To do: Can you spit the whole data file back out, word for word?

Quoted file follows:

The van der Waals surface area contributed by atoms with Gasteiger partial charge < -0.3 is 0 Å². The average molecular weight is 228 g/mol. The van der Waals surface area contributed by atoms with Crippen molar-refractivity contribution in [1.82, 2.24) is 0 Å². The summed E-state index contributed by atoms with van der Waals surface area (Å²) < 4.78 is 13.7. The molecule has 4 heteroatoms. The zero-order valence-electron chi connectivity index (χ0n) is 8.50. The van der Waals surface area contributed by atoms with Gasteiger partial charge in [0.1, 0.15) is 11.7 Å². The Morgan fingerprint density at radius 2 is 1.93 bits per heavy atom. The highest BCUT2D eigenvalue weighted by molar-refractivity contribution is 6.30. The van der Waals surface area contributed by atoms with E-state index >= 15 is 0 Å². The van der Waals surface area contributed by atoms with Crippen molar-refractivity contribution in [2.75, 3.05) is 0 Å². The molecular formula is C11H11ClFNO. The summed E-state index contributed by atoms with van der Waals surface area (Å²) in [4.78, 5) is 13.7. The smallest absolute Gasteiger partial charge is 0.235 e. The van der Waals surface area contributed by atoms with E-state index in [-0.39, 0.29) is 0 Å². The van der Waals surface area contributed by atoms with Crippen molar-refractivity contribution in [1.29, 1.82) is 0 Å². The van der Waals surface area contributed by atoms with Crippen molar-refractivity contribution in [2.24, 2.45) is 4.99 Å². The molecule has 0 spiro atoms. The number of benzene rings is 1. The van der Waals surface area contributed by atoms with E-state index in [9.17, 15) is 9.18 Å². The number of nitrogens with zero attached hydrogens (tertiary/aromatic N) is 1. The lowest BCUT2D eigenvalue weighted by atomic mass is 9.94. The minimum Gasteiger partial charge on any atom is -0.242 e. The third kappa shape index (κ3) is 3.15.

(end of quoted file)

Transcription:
The van der Waals surface area contributed by atoms with Gasteiger partial charge < -0.3 is 0 Å². The average molecular weight is 228 g/mol. The van der Waals surface area contributed by atoms with Crippen molar-refractivity contribution in [1.82, 2.24) is 0 Å². The summed E-state index contributed by atoms with van der Waals surface area (Å²) < 4.78 is 13.7. The molecule has 4 heteroatoms. The zero-order valence-electron chi connectivity index (χ0n) is 8.50. The van der Waals surface area contributed by atoms with Gasteiger partial charge in [0.1, 0.15) is 11.7 Å². The Morgan fingerprint density at radius 2 is 1.93 bits per heavy atom. The highest BCUT2D eigenvalue weighted by molar-refractivity contribution is 6.30. The van der Waals surface area contributed by atoms with E-state index >= 15 is 0 Å². The van der Waals surface area contributed by atoms with Crippen molar-refractivity contribution in [2.75, 3.05) is 0 Å². The molecular formula is C11H11ClFNO. The summed E-state index contributed by atoms with van der Waals surface area (Å²) in [4.78, 5) is 13.7. The smallest absolute Gasteiger partial charge is 0.235 e. The van der Waals surface area contributed by atoms with E-state index in [-0.39, 0.29) is 0 Å². The van der Waals surface area contributed by atoms with Crippen molar-refractivity contribution in [1.29, 1.82) is 0 Å². The van der Waals surface area contributed by atoms with Crippen molar-refractivity contribution in [2.24, 2.45) is 4.99 Å². The molecule has 0 spiro atoms. The number of benzene rings is 1. The van der Waals surface area contributed by atoms with E-state index in [9.17, 15) is 9.18 Å². The number of nitrogens with zero attached hydrogens (tertiary/aromatic N) is 1. The lowest BCUT2D eigenvalue weighted by atomic mass is 9.94. The minimum Gasteiger partial charge on any atom is -0.242 e. The third kappa shape index (κ3) is 3.15.